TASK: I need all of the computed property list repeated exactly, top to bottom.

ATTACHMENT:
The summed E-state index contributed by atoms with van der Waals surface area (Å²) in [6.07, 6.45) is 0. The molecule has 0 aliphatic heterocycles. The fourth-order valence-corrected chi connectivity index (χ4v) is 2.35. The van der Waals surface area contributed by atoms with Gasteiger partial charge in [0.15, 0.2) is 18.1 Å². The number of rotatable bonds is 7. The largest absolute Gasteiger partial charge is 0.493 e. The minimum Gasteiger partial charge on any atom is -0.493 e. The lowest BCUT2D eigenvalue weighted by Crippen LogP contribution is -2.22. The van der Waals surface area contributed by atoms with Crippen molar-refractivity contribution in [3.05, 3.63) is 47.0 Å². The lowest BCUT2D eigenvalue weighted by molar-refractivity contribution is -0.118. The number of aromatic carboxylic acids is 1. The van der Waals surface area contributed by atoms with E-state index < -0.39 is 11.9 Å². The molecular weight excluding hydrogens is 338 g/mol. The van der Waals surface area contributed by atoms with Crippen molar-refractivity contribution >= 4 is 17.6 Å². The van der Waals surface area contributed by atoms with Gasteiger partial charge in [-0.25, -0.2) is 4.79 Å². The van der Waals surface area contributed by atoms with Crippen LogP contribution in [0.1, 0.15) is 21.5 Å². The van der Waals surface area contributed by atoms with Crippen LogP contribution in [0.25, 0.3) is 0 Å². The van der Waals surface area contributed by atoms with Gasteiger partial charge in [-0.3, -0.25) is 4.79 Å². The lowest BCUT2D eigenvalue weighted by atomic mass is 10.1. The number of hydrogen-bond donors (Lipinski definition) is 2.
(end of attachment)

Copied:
The summed E-state index contributed by atoms with van der Waals surface area (Å²) in [6.07, 6.45) is 0. The molecule has 0 aliphatic heterocycles. The fourth-order valence-corrected chi connectivity index (χ4v) is 2.35. The van der Waals surface area contributed by atoms with Gasteiger partial charge in [0.15, 0.2) is 18.1 Å². The number of rotatable bonds is 7. The largest absolute Gasteiger partial charge is 0.493 e. The minimum Gasteiger partial charge on any atom is -0.493 e. The lowest BCUT2D eigenvalue weighted by Crippen LogP contribution is -2.22. The van der Waals surface area contributed by atoms with Crippen molar-refractivity contribution in [3.05, 3.63) is 47.0 Å². The lowest BCUT2D eigenvalue weighted by molar-refractivity contribution is -0.118. The number of aromatic carboxylic acids is 1. The van der Waals surface area contributed by atoms with E-state index < -0.39 is 11.9 Å². The molecular weight excluding hydrogens is 338 g/mol. The van der Waals surface area contributed by atoms with Crippen molar-refractivity contribution >= 4 is 17.6 Å². The van der Waals surface area contributed by atoms with Gasteiger partial charge in [-0.25, -0.2) is 4.79 Å². The van der Waals surface area contributed by atoms with Crippen LogP contribution in [0.1, 0.15) is 21.5 Å². The van der Waals surface area contributed by atoms with Crippen LogP contribution in [0.25, 0.3) is 0 Å². The van der Waals surface area contributed by atoms with Gasteiger partial charge in [-0.3, -0.25) is 4.79 Å². The lowest BCUT2D eigenvalue weighted by atomic mass is 10.1. The number of hydrogen-bond donors (Lipinski definition) is 2.